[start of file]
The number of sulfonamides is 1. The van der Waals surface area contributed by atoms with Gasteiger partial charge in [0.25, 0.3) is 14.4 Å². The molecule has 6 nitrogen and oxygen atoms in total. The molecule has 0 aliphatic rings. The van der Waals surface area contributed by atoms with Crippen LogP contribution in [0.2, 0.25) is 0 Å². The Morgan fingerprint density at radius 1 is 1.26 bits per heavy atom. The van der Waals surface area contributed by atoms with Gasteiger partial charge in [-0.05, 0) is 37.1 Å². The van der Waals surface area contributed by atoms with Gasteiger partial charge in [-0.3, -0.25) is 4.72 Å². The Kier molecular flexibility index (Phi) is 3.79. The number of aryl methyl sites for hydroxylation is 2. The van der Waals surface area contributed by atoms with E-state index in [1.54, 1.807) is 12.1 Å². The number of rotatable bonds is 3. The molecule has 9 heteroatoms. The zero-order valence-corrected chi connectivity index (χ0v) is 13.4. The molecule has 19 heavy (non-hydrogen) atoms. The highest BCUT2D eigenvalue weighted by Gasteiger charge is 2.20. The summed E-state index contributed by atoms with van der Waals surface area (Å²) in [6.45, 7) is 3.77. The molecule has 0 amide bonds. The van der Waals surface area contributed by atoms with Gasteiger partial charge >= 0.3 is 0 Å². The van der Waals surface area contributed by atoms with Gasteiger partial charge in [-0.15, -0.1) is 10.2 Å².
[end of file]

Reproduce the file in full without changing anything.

The number of sulfonamides is 1. The van der Waals surface area contributed by atoms with Gasteiger partial charge in [0.25, 0.3) is 14.4 Å². The molecule has 6 nitrogen and oxygen atoms in total. The molecule has 0 aliphatic rings. The van der Waals surface area contributed by atoms with Crippen LogP contribution in [0.2, 0.25) is 0 Å². The Morgan fingerprint density at radius 1 is 1.26 bits per heavy atom. The van der Waals surface area contributed by atoms with Gasteiger partial charge in [-0.05, 0) is 37.1 Å². The van der Waals surface area contributed by atoms with Gasteiger partial charge in [-0.3, -0.25) is 4.72 Å². The Kier molecular flexibility index (Phi) is 3.79. The number of aryl methyl sites for hydroxylation is 2. The van der Waals surface area contributed by atoms with E-state index in [1.54, 1.807) is 12.1 Å². The number of rotatable bonds is 3. The molecule has 9 heteroatoms. The zero-order valence-corrected chi connectivity index (χ0v) is 13.4. The molecule has 19 heavy (non-hydrogen) atoms. The highest BCUT2D eigenvalue weighted by Gasteiger charge is 2.20. The summed E-state index contributed by atoms with van der Waals surface area (Å²) in [6.45, 7) is 3.77. The molecule has 0 amide bonds. The van der Waals surface area contributed by atoms with Gasteiger partial charge >= 0.3 is 0 Å². The van der Waals surface area contributed by atoms with Gasteiger partial charge in [-0.15, -0.1) is 10.2 Å².